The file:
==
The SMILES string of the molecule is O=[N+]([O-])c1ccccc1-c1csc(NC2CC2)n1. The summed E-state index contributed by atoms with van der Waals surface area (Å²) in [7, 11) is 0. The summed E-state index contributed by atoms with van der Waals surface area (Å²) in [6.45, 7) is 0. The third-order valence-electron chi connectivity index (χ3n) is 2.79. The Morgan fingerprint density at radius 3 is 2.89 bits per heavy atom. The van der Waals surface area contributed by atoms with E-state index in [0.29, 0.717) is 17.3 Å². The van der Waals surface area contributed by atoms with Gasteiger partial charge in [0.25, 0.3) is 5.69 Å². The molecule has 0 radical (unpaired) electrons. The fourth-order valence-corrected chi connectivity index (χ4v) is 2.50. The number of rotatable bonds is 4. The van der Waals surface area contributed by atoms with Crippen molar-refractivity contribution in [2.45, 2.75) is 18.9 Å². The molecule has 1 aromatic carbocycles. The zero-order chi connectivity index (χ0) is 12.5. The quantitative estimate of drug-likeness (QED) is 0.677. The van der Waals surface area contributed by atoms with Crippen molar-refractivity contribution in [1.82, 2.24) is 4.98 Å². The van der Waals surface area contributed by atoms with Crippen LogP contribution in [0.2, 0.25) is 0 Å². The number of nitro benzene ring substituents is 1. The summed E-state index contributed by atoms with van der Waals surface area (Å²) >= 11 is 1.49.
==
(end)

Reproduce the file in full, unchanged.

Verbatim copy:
The SMILES string of the molecule is O=[N+]([O-])c1ccccc1-c1csc(NC2CC2)n1. The summed E-state index contributed by atoms with van der Waals surface area (Å²) in [7, 11) is 0. The summed E-state index contributed by atoms with van der Waals surface area (Å²) in [6.45, 7) is 0. The third-order valence-electron chi connectivity index (χ3n) is 2.79. The Morgan fingerprint density at radius 3 is 2.89 bits per heavy atom. The van der Waals surface area contributed by atoms with E-state index in [0.29, 0.717) is 17.3 Å². The van der Waals surface area contributed by atoms with Gasteiger partial charge in [0.25, 0.3) is 5.69 Å². The molecule has 0 radical (unpaired) electrons. The fourth-order valence-corrected chi connectivity index (χ4v) is 2.50. The number of rotatable bonds is 4. The van der Waals surface area contributed by atoms with Crippen molar-refractivity contribution in [2.45, 2.75) is 18.9 Å². The molecule has 1 aromatic carbocycles. The zero-order chi connectivity index (χ0) is 12.5. The quantitative estimate of drug-likeness (QED) is 0.677. The van der Waals surface area contributed by atoms with Crippen molar-refractivity contribution in [1.82, 2.24) is 4.98 Å². The van der Waals surface area contributed by atoms with Crippen LogP contribution in [0.2, 0.25) is 0 Å². The number of nitro benzene ring substituents is 1. The summed E-state index contributed by atoms with van der Waals surface area (Å²) >= 11 is 1.49.